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C comes from the same letter as G or g. The Semites named it gimel. The sign is possibly adapted from an Egyptian hieroglyph for a staff sling, which may have been the meaning of the name gimel. Another possibility is that it depicted a camel, the Semitic name for which was gamal.

In the Etruscan language, plosive consonants had no contrastive voicing, so the Greek Γ (Gamma) was adopted into the Etruscan alphabet to represent the /k/ phoneme. Already in the Western Greek alphabet, Gamma first took a form in Early Etruscan, then in Classical Etruscan. In Early Latin it took a form then C in Classical Latin. Early Latin used C for both /k/ and /g/, but during the 3rd century BC, a modified character was introduced for /g/, and C itself retained for /k/. Hence, in the classical period and after, G was treated as the phonetic representative of "gamma", and C as the equivalent of "kappa", in the transliteration of Greek words into Roman spelling, as in "KA∆MOΣ, KYPOΣ, ΦΩKIΣ," in Roman letters "CADMVS, CYRVS, PHOCIS". It is also possible but uncertain that C represented only /g/ at a very early time, while K might have been used for /k/.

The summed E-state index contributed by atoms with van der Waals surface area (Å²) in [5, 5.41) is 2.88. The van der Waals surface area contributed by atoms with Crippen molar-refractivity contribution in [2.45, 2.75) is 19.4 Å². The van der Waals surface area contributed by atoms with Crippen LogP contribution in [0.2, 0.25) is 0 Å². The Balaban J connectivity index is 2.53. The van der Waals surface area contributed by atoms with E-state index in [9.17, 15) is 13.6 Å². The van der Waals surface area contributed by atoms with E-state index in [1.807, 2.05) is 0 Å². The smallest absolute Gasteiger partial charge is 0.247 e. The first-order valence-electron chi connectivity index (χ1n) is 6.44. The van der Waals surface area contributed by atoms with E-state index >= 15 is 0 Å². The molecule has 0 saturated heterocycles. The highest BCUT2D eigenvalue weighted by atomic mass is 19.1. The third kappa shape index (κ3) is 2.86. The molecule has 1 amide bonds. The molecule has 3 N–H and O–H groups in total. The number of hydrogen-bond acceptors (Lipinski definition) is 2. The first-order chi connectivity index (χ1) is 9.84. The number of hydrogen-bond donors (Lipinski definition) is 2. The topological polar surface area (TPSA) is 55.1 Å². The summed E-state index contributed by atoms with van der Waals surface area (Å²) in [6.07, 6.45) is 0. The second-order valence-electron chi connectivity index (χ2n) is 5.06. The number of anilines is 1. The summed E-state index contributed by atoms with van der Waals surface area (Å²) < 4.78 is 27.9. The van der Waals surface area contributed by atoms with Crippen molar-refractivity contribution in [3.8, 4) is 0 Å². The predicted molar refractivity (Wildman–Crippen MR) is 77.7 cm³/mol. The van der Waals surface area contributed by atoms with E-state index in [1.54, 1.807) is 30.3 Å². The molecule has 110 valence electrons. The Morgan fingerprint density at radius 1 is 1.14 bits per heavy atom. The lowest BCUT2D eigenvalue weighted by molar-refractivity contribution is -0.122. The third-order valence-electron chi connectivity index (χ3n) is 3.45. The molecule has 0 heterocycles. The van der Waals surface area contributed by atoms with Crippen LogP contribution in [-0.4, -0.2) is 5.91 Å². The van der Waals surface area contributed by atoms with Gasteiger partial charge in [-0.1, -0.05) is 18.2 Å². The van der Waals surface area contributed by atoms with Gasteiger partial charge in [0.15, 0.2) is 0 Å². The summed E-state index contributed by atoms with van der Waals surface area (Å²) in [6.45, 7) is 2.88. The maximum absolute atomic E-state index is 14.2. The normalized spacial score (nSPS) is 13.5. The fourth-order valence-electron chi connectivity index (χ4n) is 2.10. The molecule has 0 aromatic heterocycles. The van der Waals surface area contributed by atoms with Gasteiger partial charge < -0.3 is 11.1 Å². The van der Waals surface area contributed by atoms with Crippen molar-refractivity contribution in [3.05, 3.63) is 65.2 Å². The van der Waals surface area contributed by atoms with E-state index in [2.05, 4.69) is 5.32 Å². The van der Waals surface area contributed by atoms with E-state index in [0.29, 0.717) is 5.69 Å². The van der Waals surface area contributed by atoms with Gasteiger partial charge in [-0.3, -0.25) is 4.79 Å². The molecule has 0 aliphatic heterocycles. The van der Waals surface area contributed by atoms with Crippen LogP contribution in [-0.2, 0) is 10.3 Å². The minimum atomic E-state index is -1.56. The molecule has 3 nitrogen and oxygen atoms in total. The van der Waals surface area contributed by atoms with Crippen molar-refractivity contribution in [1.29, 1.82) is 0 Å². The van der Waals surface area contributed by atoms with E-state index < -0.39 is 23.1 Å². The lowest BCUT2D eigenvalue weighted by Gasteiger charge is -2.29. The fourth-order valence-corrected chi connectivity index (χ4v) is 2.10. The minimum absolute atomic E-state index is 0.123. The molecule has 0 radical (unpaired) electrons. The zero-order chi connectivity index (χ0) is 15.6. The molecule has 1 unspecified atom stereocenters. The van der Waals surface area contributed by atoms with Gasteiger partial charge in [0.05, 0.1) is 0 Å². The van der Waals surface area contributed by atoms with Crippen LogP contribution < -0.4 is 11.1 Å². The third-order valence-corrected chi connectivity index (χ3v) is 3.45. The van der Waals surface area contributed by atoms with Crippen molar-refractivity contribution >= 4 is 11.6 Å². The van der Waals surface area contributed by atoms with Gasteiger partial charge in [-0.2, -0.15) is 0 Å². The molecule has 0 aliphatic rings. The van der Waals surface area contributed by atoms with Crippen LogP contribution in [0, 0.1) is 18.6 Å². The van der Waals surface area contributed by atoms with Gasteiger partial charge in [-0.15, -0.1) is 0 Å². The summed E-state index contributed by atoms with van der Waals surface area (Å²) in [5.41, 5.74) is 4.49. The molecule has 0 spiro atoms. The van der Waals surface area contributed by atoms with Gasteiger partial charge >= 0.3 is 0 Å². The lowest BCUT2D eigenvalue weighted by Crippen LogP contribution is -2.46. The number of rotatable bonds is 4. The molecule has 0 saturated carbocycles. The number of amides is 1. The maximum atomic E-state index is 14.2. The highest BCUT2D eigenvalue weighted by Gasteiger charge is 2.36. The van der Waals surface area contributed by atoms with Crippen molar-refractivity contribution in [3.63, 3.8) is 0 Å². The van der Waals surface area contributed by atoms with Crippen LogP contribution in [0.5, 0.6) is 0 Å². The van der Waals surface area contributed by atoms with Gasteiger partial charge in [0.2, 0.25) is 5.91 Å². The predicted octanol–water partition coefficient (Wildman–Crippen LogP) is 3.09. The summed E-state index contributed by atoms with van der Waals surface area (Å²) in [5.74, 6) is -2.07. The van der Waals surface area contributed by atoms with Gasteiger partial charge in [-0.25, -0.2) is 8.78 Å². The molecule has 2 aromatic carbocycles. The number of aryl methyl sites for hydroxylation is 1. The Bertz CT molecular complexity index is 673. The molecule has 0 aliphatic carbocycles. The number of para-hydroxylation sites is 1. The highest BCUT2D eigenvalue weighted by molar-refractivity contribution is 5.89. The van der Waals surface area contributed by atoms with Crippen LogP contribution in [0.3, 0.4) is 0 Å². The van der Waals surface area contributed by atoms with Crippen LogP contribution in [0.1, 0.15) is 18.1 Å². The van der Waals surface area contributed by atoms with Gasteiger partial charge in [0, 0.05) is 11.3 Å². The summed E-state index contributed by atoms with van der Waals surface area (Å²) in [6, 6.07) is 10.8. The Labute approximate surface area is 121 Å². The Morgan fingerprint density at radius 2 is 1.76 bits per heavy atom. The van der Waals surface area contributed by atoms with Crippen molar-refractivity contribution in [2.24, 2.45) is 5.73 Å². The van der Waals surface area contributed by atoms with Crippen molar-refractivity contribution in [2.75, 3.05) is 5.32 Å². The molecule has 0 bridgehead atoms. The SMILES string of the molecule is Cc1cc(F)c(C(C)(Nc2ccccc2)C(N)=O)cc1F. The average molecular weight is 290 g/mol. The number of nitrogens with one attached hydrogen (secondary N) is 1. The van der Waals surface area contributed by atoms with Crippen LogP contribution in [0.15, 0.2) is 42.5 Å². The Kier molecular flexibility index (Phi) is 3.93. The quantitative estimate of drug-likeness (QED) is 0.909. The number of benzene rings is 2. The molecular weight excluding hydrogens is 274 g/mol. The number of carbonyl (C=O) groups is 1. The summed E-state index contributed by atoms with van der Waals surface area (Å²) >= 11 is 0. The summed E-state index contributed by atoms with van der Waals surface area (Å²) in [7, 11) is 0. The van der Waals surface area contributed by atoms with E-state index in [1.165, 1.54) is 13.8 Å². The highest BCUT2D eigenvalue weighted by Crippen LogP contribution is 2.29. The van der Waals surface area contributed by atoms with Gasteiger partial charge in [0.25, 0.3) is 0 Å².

Other alphabets have letters identical to C in form but not in use and derivation, in particular the Cyrillic letter Es which derives from one form of the Greek letter sigma, known as the "lunate sigma" due to its resemblance to the crescent moon.
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Submitted on
October 19, 2008
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